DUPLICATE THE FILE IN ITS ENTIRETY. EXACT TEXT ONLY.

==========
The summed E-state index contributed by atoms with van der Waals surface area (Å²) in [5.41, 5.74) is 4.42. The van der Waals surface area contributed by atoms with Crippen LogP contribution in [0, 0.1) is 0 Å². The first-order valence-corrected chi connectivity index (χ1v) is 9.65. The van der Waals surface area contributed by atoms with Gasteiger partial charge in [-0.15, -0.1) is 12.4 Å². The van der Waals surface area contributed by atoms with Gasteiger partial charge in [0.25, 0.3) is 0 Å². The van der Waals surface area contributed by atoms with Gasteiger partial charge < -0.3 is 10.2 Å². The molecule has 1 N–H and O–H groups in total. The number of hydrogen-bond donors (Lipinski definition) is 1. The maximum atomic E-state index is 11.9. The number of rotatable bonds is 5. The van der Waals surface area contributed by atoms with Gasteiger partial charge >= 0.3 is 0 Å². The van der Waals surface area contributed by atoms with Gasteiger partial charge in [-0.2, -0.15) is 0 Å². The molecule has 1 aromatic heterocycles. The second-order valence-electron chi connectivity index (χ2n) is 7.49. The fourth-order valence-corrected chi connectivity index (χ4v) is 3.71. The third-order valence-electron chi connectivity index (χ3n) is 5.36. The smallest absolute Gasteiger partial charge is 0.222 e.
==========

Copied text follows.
The summed E-state index contributed by atoms with van der Waals surface area (Å²) in [5.41, 5.74) is 4.42. The van der Waals surface area contributed by atoms with Crippen LogP contribution in [0, 0.1) is 0 Å². The first-order valence-corrected chi connectivity index (χ1v) is 9.65. The van der Waals surface area contributed by atoms with Gasteiger partial charge in [-0.15, -0.1) is 12.4 Å². The van der Waals surface area contributed by atoms with Gasteiger partial charge in [0.25, 0.3) is 0 Å². The van der Waals surface area contributed by atoms with Gasteiger partial charge < -0.3 is 10.2 Å². The molecule has 1 N–H and O–H groups in total. The number of hydrogen-bond donors (Lipinski definition) is 1. The maximum atomic E-state index is 11.9. The number of rotatable bonds is 5. The van der Waals surface area contributed by atoms with Gasteiger partial charge >= 0.3 is 0 Å². The van der Waals surface area contributed by atoms with Gasteiger partial charge in [-0.2, -0.15) is 0 Å². The molecule has 1 aromatic heterocycles. The second-order valence-electron chi connectivity index (χ2n) is 7.49. The fourth-order valence-corrected chi connectivity index (χ4v) is 3.71. The third-order valence-electron chi connectivity index (χ3n) is 5.36. The smallest absolute Gasteiger partial charge is 0.222 e.